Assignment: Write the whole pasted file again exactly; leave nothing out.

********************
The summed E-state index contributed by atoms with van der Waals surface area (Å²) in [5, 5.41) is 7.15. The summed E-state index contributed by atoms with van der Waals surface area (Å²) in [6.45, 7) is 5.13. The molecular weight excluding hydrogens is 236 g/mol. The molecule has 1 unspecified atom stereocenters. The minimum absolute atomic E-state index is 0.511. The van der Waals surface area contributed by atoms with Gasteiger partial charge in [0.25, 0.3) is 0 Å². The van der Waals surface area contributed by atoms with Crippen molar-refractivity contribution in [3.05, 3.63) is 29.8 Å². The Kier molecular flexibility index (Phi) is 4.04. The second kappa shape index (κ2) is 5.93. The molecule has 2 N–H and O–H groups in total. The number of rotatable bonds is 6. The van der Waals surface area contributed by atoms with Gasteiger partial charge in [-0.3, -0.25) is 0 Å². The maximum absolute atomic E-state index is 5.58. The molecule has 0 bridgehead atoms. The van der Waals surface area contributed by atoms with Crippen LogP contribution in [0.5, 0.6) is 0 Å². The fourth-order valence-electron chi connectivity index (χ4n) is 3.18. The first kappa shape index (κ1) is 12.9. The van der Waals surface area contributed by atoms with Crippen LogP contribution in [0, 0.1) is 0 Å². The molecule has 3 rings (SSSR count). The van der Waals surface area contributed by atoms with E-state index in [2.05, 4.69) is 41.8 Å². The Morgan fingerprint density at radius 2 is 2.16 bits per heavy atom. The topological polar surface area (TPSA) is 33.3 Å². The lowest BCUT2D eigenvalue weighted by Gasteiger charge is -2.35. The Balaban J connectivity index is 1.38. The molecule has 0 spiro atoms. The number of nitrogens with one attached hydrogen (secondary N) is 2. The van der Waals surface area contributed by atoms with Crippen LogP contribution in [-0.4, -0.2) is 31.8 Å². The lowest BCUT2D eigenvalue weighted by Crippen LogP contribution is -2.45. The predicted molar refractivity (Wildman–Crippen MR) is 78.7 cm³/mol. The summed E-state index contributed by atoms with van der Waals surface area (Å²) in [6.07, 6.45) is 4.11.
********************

The summed E-state index contributed by atoms with van der Waals surface area (Å²) in [5, 5.41) is 7.15. The summed E-state index contributed by atoms with van der Waals surface area (Å²) in [6.45, 7) is 5.13. The molecular weight excluding hydrogens is 236 g/mol. The molecule has 1 unspecified atom stereocenters. The minimum absolute atomic E-state index is 0.511. The van der Waals surface area contributed by atoms with Gasteiger partial charge in [0.25, 0.3) is 0 Å². The van der Waals surface area contributed by atoms with Crippen molar-refractivity contribution in [3.05, 3.63) is 29.8 Å². The Kier molecular flexibility index (Phi) is 4.04. The second kappa shape index (κ2) is 5.93. The molecule has 2 N–H and O–H groups in total. The number of rotatable bonds is 6. The van der Waals surface area contributed by atoms with Gasteiger partial charge in [-0.3, -0.25) is 0 Å². The maximum absolute atomic E-state index is 5.58. The molecule has 0 bridgehead atoms. The van der Waals surface area contributed by atoms with Crippen LogP contribution in [0.5, 0.6) is 0 Å². The fourth-order valence-electron chi connectivity index (χ4n) is 3.18. The first kappa shape index (κ1) is 12.9. The van der Waals surface area contributed by atoms with Crippen LogP contribution in [0, 0.1) is 0 Å². The molecule has 3 rings (SSSR count). The van der Waals surface area contributed by atoms with E-state index in [2.05, 4.69) is 41.8 Å². The Morgan fingerprint density at radius 2 is 2.16 bits per heavy atom. The topological polar surface area (TPSA) is 33.3 Å². The lowest BCUT2D eigenvalue weighted by Gasteiger charge is -2.35. The Balaban J connectivity index is 1.38. The molecule has 0 spiro atoms. The number of nitrogens with one attached hydrogen (secondary N) is 2. The van der Waals surface area contributed by atoms with Crippen LogP contribution in [-0.4, -0.2) is 31.8 Å². The lowest BCUT2D eigenvalue weighted by Crippen LogP contribution is -2.45. The predicted molar refractivity (Wildman–Crippen MR) is 78.7 cm³/mol. The summed E-state index contributed by atoms with van der Waals surface area (Å²) in [6.07, 6.45) is 4.11.